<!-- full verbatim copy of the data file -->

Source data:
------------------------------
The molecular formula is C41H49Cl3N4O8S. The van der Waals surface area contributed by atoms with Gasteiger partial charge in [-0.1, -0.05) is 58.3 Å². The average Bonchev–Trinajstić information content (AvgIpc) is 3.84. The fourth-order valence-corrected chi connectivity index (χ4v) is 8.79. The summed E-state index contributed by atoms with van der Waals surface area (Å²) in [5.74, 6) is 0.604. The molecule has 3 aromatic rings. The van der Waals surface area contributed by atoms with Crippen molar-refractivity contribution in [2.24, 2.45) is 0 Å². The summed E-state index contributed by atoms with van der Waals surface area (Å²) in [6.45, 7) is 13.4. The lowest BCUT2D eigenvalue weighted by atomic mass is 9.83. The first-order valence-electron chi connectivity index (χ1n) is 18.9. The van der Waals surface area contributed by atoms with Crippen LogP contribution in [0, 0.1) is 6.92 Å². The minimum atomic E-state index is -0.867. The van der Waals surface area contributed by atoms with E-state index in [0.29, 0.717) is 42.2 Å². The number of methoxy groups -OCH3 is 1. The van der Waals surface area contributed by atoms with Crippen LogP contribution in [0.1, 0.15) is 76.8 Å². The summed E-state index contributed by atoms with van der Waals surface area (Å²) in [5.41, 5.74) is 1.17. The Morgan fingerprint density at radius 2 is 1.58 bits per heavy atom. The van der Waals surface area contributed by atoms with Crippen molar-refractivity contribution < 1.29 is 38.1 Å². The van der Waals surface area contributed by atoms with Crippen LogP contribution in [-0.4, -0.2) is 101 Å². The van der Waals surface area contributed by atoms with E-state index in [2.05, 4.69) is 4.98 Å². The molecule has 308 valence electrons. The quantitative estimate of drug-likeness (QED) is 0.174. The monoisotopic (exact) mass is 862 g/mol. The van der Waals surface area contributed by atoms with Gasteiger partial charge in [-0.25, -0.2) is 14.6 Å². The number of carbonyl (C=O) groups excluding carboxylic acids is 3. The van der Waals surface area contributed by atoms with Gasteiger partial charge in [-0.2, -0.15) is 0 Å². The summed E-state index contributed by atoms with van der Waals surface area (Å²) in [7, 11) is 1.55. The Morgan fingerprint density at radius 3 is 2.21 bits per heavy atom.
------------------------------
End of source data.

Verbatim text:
The molecular formula is C41H49Cl3N4O8S. The van der Waals surface area contributed by atoms with Gasteiger partial charge in [-0.1, -0.05) is 58.3 Å². The average Bonchev–Trinajstić information content (AvgIpc) is 3.84. The fourth-order valence-corrected chi connectivity index (χ4v) is 8.79. The summed E-state index contributed by atoms with van der Waals surface area (Å²) in [5.74, 6) is 0.604. The molecule has 3 aromatic rings. The van der Waals surface area contributed by atoms with Crippen molar-refractivity contribution in [2.24, 2.45) is 0 Å². The summed E-state index contributed by atoms with van der Waals surface area (Å²) in [6.45, 7) is 13.4. The lowest BCUT2D eigenvalue weighted by atomic mass is 9.83. The first-order valence-electron chi connectivity index (χ1n) is 18.9. The van der Waals surface area contributed by atoms with Crippen LogP contribution in [0, 0.1) is 6.92 Å². The minimum atomic E-state index is -0.867. The van der Waals surface area contributed by atoms with E-state index in [0.29, 0.717) is 42.2 Å². The number of methoxy groups -OCH3 is 1. The van der Waals surface area contributed by atoms with Crippen LogP contribution in [0.1, 0.15) is 76.8 Å². The summed E-state index contributed by atoms with van der Waals surface area (Å²) in [5.41, 5.74) is 1.17. The Morgan fingerprint density at radius 2 is 1.58 bits per heavy atom. The van der Waals surface area contributed by atoms with Crippen molar-refractivity contribution < 1.29 is 38.1 Å². The van der Waals surface area contributed by atoms with Crippen LogP contribution in [-0.4, -0.2) is 101 Å². The van der Waals surface area contributed by atoms with E-state index in [2.05, 4.69) is 4.98 Å². The molecule has 308 valence electrons. The quantitative estimate of drug-likeness (QED) is 0.174. The monoisotopic (exact) mass is 862 g/mol. The van der Waals surface area contributed by atoms with Gasteiger partial charge in [-0.25, -0.2) is 14.6 Å². The number of carbonyl (C=O) groups excluding carboxylic acids is 3. The van der Waals surface area contributed by atoms with Gasteiger partial charge in [-0.2, -0.15) is 0 Å². The summed E-state index contributed by atoms with van der Waals surface area (Å²) in [7, 11) is 1.55. The Morgan fingerprint density at radius 3 is 2.21 bits per heavy atom.